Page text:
Photos courtesy of Patrick McMullan
Last night’s Metropolitan Museum of Art’s Costume Institute Benefit will probably be–in the long run–lost to the annals of time, indistinguishable from last years, or the years before, or any year since Anna Wintour took over, actually. But for us who were there on the sidelines, waving frantically at a very pregnant Kim Kardashian and an actively dismissive Kanye West, screaming for just a moment of Lena Dunham or Kate Beckinsale time while pressed up against the barriers of the press pen like poor animals on the way to the slaughterhouse, listening to the woman next to us ask every female celebrity the same questions–“Did you eat anything today? What did you eat? How long did it take you to get into the dress?”–the irony of the night’s theme was not lost on us.
“Punk: From Chaos to Couture” was already going to be a difficult concept for designers, celebrities, and various rich people to wrap their head around. For one thing, it implies that punk–as a movement, as a musical genre–ever evolved out chaos into some sort of couture maturity. Even The New York Times got it twisted: David Byrne and Debbie Harry, while being two great artists, were never ‘punk.’ Debbie Harry was more punk than most, you could say she lived like a punk, or dressed like a punk, but her voice was always too clear, too lilting, never “Fuck you”-enough to be considered part of the movement.
This sort of mass confusion was amusedly referenced to more than once in the evening. Bee Shaffer, daughter of Anna Wintour, showed up in a giant Dior couture ballgown, shrugging off questions of fitting the night’s theme by saying that she was always more of a girly girl. Jerry Seinfeld asked Jimmy Fallon, in what we generously assumed was a joke (as these men were both wearing designer tuxedos): “When did punk start? The 70s? The 80s? I feel like it was the 70s…” Anna Wintour herself was wearing a pink flowered dress, because she had been told that “pink was punk.”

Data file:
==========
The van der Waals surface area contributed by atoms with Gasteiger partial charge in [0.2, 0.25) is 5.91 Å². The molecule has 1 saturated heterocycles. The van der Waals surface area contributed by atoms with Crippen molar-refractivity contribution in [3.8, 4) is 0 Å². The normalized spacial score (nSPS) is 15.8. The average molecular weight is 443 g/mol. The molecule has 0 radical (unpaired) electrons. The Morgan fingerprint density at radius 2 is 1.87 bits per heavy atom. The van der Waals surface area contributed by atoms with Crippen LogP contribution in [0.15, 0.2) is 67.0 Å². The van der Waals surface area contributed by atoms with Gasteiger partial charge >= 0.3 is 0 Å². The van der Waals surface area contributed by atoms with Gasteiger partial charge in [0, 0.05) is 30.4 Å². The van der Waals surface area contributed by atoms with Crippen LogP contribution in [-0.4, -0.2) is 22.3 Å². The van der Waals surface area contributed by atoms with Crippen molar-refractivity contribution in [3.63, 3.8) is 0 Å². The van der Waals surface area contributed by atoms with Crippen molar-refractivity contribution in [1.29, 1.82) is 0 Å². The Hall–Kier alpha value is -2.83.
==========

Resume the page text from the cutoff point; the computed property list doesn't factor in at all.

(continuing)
Even the younger generation, who you’d think would have had at least a Good Charlotte notion of what Punk looked like, had apparently seen Pink in one too many ballgowns. The weird Olsens were dressed like….something (Ashley was an orange cloud, her sister looked like a semi-goth librarian), but whatever that something was, it wasn’t book.
Then again, it seemed even more offensive when they got it right. Cameron Diaz wore a blue number by Stella McCartney, whose ode to punkness was a confined to a golden belt of long spikes. Donatella Versace wore a dress made of spikes. One woman, wearing spiked Louboutins, decided that to be truly punk, she would spit on the red carpet, which was totally punk…until she delicately traipsed over it to get to her seat. The three or four who got it right (Lily Westwood, whose dress was made from recycled garbage; Greta Gerwig; Madonna;Mily Cyrus; the old women who died their hair pink) seemed ironically out of place at such a black tie ball where everyone else just wore whatever Tom Ford–who wore his usual black tux, by the way, while discussing how “punk” was a state of being–had made for them.
We’re just saying: Maybe next year the theme should be something that the 1% can handle without seeming clueless or offensive. “Comic Con” perhaps?